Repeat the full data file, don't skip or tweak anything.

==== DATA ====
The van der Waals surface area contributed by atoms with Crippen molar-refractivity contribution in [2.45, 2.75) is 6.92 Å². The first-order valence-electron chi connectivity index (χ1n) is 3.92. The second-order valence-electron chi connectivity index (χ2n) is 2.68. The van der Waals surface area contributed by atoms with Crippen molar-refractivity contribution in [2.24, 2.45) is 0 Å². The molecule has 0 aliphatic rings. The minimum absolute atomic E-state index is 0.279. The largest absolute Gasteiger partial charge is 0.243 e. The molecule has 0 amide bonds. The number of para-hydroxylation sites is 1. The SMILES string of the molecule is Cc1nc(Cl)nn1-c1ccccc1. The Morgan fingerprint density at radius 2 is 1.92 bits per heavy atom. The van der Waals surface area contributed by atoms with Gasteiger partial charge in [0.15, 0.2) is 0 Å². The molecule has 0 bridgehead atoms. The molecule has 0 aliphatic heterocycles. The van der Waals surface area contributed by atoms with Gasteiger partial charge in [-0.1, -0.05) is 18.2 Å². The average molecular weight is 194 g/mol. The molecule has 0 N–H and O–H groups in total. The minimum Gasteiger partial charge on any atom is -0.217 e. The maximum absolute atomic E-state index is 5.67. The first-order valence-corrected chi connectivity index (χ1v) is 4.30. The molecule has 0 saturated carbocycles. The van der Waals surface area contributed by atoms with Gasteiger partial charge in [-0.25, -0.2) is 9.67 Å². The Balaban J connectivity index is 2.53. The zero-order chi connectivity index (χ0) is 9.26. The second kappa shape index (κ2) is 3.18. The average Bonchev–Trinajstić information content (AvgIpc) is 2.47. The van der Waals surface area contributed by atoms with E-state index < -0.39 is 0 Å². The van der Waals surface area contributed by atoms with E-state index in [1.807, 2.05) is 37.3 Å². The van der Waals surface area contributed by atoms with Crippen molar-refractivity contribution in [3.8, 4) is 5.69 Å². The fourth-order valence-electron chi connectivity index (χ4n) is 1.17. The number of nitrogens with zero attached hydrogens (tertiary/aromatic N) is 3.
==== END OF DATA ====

The van der Waals surface area contributed by atoms with Crippen molar-refractivity contribution in [2.45, 2.75) is 6.92 Å². The first-order valence-electron chi connectivity index (χ1n) is 3.92. The second-order valence-electron chi connectivity index (χ2n) is 2.68. The van der Waals surface area contributed by atoms with Crippen molar-refractivity contribution in [2.24, 2.45) is 0 Å². The molecule has 0 aliphatic rings. The minimum absolute atomic E-state index is 0.279. The largest absolute Gasteiger partial charge is 0.243 e. The molecule has 0 amide bonds. The number of para-hydroxylation sites is 1. The SMILES string of the molecule is Cc1nc(Cl)nn1-c1ccccc1. The Morgan fingerprint density at radius 2 is 1.92 bits per heavy atom. The van der Waals surface area contributed by atoms with Gasteiger partial charge in [0.15, 0.2) is 0 Å². The molecule has 0 bridgehead atoms. The molecule has 0 aliphatic heterocycles. The van der Waals surface area contributed by atoms with Gasteiger partial charge in [-0.1, -0.05) is 18.2 Å². The average molecular weight is 194 g/mol. The molecule has 0 N–H and O–H groups in total. The minimum Gasteiger partial charge on any atom is -0.217 e. The maximum absolute atomic E-state index is 5.67. The first-order valence-corrected chi connectivity index (χ1v) is 4.30. The molecule has 0 saturated carbocycles. The van der Waals surface area contributed by atoms with Gasteiger partial charge in [-0.25, -0.2) is 9.67 Å². The Balaban J connectivity index is 2.53. The zero-order chi connectivity index (χ0) is 9.26. The second kappa shape index (κ2) is 3.18. The average Bonchev–Trinajstić information content (AvgIpc) is 2.47. The van der Waals surface area contributed by atoms with E-state index < -0.39 is 0 Å². The van der Waals surface area contributed by atoms with E-state index in [1.807, 2.05) is 37.3 Å². The van der Waals surface area contributed by atoms with Crippen molar-refractivity contribution in [3.8, 4) is 5.69 Å². The fourth-order valence-electron chi connectivity index (χ4n) is 1.17. The number of nitrogens with zero attached hydrogens (tertiary/aromatic N) is 3.